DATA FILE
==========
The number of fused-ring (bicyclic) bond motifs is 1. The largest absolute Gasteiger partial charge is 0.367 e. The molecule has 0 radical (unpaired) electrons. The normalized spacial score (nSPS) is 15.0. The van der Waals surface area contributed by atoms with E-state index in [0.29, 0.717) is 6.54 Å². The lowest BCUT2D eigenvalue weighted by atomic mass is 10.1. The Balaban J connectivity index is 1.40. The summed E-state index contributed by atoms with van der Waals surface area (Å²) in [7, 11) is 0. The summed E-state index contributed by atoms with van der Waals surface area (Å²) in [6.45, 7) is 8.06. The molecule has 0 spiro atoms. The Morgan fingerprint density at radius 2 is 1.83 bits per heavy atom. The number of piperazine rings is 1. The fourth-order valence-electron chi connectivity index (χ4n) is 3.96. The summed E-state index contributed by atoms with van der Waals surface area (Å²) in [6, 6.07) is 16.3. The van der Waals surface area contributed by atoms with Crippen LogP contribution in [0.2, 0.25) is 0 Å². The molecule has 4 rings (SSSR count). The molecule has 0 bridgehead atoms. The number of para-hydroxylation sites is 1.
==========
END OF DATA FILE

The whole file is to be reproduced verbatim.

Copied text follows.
The number of fused-ring (bicyclic) bond motifs is 1. The largest absolute Gasteiger partial charge is 0.367 e. The molecule has 0 radical (unpaired) electrons. The normalized spacial score (nSPS) is 15.0. The van der Waals surface area contributed by atoms with E-state index in [0.29, 0.717) is 6.54 Å². The lowest BCUT2D eigenvalue weighted by atomic mass is 10.1. The Balaban J connectivity index is 1.40. The summed E-state index contributed by atoms with van der Waals surface area (Å²) in [7, 11) is 0. The summed E-state index contributed by atoms with van der Waals surface area (Å²) in [6.45, 7) is 8.06. The molecule has 0 spiro atoms. The Morgan fingerprint density at radius 2 is 1.83 bits per heavy atom. The number of piperazine rings is 1. The fourth-order valence-electron chi connectivity index (χ4n) is 3.96. The summed E-state index contributed by atoms with van der Waals surface area (Å²) in [6, 6.07) is 16.3. The van der Waals surface area contributed by atoms with Crippen LogP contribution in [0.2, 0.25) is 0 Å². The molecule has 4 rings (SSSR count). The molecule has 0 bridgehead atoms. The number of para-hydroxylation sites is 1.